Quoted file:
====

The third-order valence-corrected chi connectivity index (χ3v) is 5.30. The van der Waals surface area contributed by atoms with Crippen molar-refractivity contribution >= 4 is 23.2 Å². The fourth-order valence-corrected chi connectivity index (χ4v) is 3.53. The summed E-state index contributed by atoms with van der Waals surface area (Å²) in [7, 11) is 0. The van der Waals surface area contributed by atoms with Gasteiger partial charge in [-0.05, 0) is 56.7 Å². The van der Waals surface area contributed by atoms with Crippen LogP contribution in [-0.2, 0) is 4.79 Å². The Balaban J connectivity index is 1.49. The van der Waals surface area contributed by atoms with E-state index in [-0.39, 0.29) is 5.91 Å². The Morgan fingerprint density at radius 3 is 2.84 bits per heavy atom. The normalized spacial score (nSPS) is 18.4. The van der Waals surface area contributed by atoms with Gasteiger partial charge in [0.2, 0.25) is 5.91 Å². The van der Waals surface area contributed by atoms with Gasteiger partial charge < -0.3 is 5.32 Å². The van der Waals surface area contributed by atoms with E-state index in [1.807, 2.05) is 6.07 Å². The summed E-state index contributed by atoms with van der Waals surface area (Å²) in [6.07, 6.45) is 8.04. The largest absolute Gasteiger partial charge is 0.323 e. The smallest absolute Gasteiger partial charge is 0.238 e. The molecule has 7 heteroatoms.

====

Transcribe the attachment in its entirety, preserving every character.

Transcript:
The third-order valence-corrected chi connectivity index (χ3v) is 5.30. The van der Waals surface area contributed by atoms with Crippen molar-refractivity contribution >= 4 is 23.2 Å². The fourth-order valence-corrected chi connectivity index (χ4v) is 3.53. The summed E-state index contributed by atoms with van der Waals surface area (Å²) in [7, 11) is 0. The van der Waals surface area contributed by atoms with Gasteiger partial charge in [-0.05, 0) is 56.7 Å². The van der Waals surface area contributed by atoms with Crippen LogP contribution in [-0.2, 0) is 4.79 Å². The Balaban J connectivity index is 1.49. The van der Waals surface area contributed by atoms with E-state index in [-0.39, 0.29) is 5.91 Å². The Morgan fingerprint density at radius 3 is 2.84 bits per heavy atom. The normalized spacial score (nSPS) is 18.4. The van der Waals surface area contributed by atoms with Gasteiger partial charge in [0.2, 0.25) is 5.91 Å². The van der Waals surface area contributed by atoms with Gasteiger partial charge < -0.3 is 5.32 Å². The van der Waals surface area contributed by atoms with E-state index in [1.807, 2.05) is 6.07 Å². The summed E-state index contributed by atoms with van der Waals surface area (Å²) in [6.07, 6.45) is 8.04. The largest absolute Gasteiger partial charge is 0.323 e. The smallest absolute Gasteiger partial charge is 0.238 e. The molecule has 7 heteroatoms.